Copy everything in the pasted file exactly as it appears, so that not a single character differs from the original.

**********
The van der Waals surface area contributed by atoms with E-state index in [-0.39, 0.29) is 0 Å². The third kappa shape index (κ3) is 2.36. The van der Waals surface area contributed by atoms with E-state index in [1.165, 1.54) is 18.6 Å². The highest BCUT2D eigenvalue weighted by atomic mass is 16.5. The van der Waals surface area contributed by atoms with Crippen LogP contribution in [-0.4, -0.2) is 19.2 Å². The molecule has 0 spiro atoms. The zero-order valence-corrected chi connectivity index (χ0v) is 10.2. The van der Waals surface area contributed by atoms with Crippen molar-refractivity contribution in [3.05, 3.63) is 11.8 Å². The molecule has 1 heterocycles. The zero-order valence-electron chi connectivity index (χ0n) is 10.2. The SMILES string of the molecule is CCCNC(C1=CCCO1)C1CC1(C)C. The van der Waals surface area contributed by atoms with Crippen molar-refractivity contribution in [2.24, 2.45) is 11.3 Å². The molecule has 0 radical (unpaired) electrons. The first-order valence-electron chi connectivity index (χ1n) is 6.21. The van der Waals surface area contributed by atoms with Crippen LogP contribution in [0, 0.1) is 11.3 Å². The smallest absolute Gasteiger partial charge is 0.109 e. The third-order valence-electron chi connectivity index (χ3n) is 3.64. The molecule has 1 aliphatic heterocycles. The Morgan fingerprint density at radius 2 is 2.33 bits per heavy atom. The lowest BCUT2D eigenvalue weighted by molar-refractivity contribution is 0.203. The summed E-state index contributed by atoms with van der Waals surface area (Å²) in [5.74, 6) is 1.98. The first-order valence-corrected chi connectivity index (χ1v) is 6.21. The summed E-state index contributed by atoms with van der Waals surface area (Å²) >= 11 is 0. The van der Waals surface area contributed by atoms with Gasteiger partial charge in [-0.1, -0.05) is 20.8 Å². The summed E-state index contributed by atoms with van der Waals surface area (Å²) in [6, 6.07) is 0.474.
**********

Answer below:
The van der Waals surface area contributed by atoms with E-state index in [-0.39, 0.29) is 0 Å². The third kappa shape index (κ3) is 2.36. The van der Waals surface area contributed by atoms with E-state index in [1.165, 1.54) is 18.6 Å². The highest BCUT2D eigenvalue weighted by atomic mass is 16.5. The van der Waals surface area contributed by atoms with Crippen LogP contribution in [-0.4, -0.2) is 19.2 Å². The molecule has 0 spiro atoms. The zero-order valence-corrected chi connectivity index (χ0v) is 10.2. The van der Waals surface area contributed by atoms with Crippen molar-refractivity contribution in [3.05, 3.63) is 11.8 Å². The molecule has 1 heterocycles. The zero-order valence-electron chi connectivity index (χ0n) is 10.2. The SMILES string of the molecule is CCCNC(C1=CCCO1)C1CC1(C)C. The van der Waals surface area contributed by atoms with Crippen molar-refractivity contribution in [2.24, 2.45) is 11.3 Å². The molecule has 0 radical (unpaired) electrons. The first-order valence-electron chi connectivity index (χ1n) is 6.21. The van der Waals surface area contributed by atoms with Crippen LogP contribution in [0, 0.1) is 11.3 Å². The smallest absolute Gasteiger partial charge is 0.109 e. The third-order valence-electron chi connectivity index (χ3n) is 3.64. The molecule has 1 aliphatic heterocycles. The Morgan fingerprint density at radius 2 is 2.33 bits per heavy atom. The lowest BCUT2D eigenvalue weighted by molar-refractivity contribution is 0.203. The summed E-state index contributed by atoms with van der Waals surface area (Å²) in [5.74, 6) is 1.98. The first-order valence-corrected chi connectivity index (χ1v) is 6.21. The summed E-state index contributed by atoms with van der Waals surface area (Å²) >= 11 is 0. The van der Waals surface area contributed by atoms with Gasteiger partial charge in [-0.1, -0.05) is 20.8 Å². The summed E-state index contributed by atoms with van der Waals surface area (Å²) in [6, 6.07) is 0.474.